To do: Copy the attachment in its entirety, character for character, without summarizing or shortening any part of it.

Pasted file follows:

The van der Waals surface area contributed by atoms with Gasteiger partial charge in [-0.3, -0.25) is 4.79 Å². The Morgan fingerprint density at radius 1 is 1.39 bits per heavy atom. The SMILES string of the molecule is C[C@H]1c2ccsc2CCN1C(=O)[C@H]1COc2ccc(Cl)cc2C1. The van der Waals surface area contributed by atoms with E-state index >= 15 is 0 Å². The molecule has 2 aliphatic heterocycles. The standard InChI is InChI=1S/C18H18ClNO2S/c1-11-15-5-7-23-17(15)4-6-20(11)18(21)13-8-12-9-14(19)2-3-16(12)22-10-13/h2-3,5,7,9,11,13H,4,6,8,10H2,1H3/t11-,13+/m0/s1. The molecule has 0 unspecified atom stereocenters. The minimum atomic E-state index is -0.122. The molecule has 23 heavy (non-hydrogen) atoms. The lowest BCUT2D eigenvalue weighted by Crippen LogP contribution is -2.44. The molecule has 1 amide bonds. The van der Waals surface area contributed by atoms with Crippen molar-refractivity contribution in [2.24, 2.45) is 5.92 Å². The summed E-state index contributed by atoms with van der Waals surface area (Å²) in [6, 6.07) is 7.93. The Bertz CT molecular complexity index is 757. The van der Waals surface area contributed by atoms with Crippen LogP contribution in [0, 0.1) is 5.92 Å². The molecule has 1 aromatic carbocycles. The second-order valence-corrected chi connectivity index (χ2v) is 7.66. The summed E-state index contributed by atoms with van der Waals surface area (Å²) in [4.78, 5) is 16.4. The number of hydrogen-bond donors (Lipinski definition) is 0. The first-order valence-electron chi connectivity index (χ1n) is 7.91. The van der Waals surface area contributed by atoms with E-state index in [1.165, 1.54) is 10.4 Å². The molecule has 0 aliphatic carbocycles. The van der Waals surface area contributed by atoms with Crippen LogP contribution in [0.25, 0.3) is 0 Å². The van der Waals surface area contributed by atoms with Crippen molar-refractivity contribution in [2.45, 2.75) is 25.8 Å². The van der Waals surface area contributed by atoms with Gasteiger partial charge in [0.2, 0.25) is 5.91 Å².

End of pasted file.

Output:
The van der Waals surface area contributed by atoms with Gasteiger partial charge in [-0.3, -0.25) is 4.79 Å². The Morgan fingerprint density at radius 1 is 1.39 bits per heavy atom. The SMILES string of the molecule is C[C@H]1c2ccsc2CCN1C(=O)[C@H]1COc2ccc(Cl)cc2C1. The van der Waals surface area contributed by atoms with E-state index >= 15 is 0 Å². The molecule has 2 aliphatic heterocycles. The standard InChI is InChI=1S/C18H18ClNO2S/c1-11-15-5-7-23-17(15)4-6-20(11)18(21)13-8-12-9-14(19)2-3-16(12)22-10-13/h2-3,5,7,9,11,13H,4,6,8,10H2,1H3/t11-,13+/m0/s1. The molecule has 0 unspecified atom stereocenters. The minimum atomic E-state index is -0.122. The molecule has 23 heavy (non-hydrogen) atoms. The lowest BCUT2D eigenvalue weighted by Crippen LogP contribution is -2.44. The molecule has 1 amide bonds. The van der Waals surface area contributed by atoms with Crippen molar-refractivity contribution in [2.24, 2.45) is 5.92 Å². The summed E-state index contributed by atoms with van der Waals surface area (Å²) in [6, 6.07) is 7.93. The Bertz CT molecular complexity index is 757. The van der Waals surface area contributed by atoms with Crippen LogP contribution in [0, 0.1) is 5.92 Å². The molecule has 1 aromatic carbocycles. The second-order valence-corrected chi connectivity index (χ2v) is 7.66. The summed E-state index contributed by atoms with van der Waals surface area (Å²) in [4.78, 5) is 16.4. The number of hydrogen-bond donors (Lipinski definition) is 0. The first-order valence-electron chi connectivity index (χ1n) is 7.91. The van der Waals surface area contributed by atoms with E-state index in [1.165, 1.54) is 10.4 Å². The molecule has 0 aliphatic carbocycles. The van der Waals surface area contributed by atoms with Crippen LogP contribution in [0.25, 0.3) is 0 Å². The van der Waals surface area contributed by atoms with Crippen molar-refractivity contribution in [2.45, 2.75) is 25.8 Å². The van der Waals surface area contributed by atoms with Gasteiger partial charge in [0.2, 0.25) is 5.91 Å².